SOPhiA 2017

Salzburgiense Concilium Omnibus Philosophis Analyticis

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Programme - Talk

Is Perfectionism a Reasonable Alternative to the Neutrality Thesis?
(Political Philosophy, English)

In contemporary political philosophy, many liberals claim that the state should remain neutral in their promotion of valuable conceptions of the good life. Some argue that this can be derived from the priority of a theory of the right, others within a neutral framework of reasonable disagreement in a pluralist society. But as these theories have been criticized by communitarians and libertarians on other grounds, there is also good reason to question the validity of the neutrality claim more generally. In theory, the turn towards a neutral political framework is quite new to the philosophical literature and in practice, it is hardly the case that liberal states are neutral in their treatment of competing conceptions of the good. Hence the question arises: is there a reasonable alternative to state neutrality?

I explore this question here. To do this, I venture into a political philosophy of perfectionism as a viable means of critique. But, as much has been written on the topic, I take an alternative route of exploration. This paper analyzes Joseph Chan's Confucian approach from Confucian Perfectionism: a political philosophy for modern times (2013) to enrich the current debate. To do this, I first disentangle the idea of neutrality 'within' the liberal paradigm to more deeply grasp the grounds of the general critique. I then dissect Chan's 'outside' perspective, a Confucian approach to ideal conditions and real world problems whilst questioning his innovation and recycling of ideas in my analysis. I evaluate the force of this account to justify a non-neutral political morality by reconstructing possible answers to the priority of the right and the neutrality principle to then look at the added value in general.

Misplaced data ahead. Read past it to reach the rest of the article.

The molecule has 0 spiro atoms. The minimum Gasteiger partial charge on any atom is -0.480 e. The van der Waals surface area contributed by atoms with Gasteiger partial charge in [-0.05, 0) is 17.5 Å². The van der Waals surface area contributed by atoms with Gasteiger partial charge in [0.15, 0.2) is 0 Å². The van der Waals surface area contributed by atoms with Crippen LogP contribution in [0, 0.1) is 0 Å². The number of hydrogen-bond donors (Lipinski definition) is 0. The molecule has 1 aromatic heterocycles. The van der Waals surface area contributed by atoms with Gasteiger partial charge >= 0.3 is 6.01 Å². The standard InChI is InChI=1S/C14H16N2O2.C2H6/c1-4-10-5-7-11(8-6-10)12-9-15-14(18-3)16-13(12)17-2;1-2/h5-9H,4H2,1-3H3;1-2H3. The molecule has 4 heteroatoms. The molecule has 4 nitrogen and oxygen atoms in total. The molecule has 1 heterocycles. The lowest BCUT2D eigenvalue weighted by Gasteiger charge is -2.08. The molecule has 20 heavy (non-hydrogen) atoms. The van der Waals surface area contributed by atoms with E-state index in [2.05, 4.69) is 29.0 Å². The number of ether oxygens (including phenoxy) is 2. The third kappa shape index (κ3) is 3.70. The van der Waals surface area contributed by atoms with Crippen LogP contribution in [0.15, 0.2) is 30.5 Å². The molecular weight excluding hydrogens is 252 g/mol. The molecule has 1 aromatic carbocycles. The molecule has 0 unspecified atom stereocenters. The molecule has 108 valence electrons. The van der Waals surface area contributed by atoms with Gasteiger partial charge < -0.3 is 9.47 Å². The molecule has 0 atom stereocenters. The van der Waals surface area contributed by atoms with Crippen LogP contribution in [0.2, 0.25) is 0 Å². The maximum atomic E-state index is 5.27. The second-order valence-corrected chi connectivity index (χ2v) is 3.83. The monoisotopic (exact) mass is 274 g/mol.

My main contention is that Chan's theory succeeds as a vehicle for moderate perfectionism, as it is innovative in harmonizing ideas from the entire philosophical spectrum, yet it does so by recycling Western conceptions of legitimacy, social practices and justice. This is problematic and I discuss this controversy in closing.

Chair: Alexander Christian
Time: 15:10-15:40, 15 September 2017 (Friday)
Location: SR 1.007

Maximilian Fenner 
(Freie Universität Berlin, Germany)

Currently, I am a bachelor student of Philosophy and Political Science at the Freie Universität Berlin. Previously, I was a student at Columbia University in New York where I studied for two years. I grew up between the United States and Germany. My main interests lie in normative ethics, political cosmopolitanism and democratic theory.

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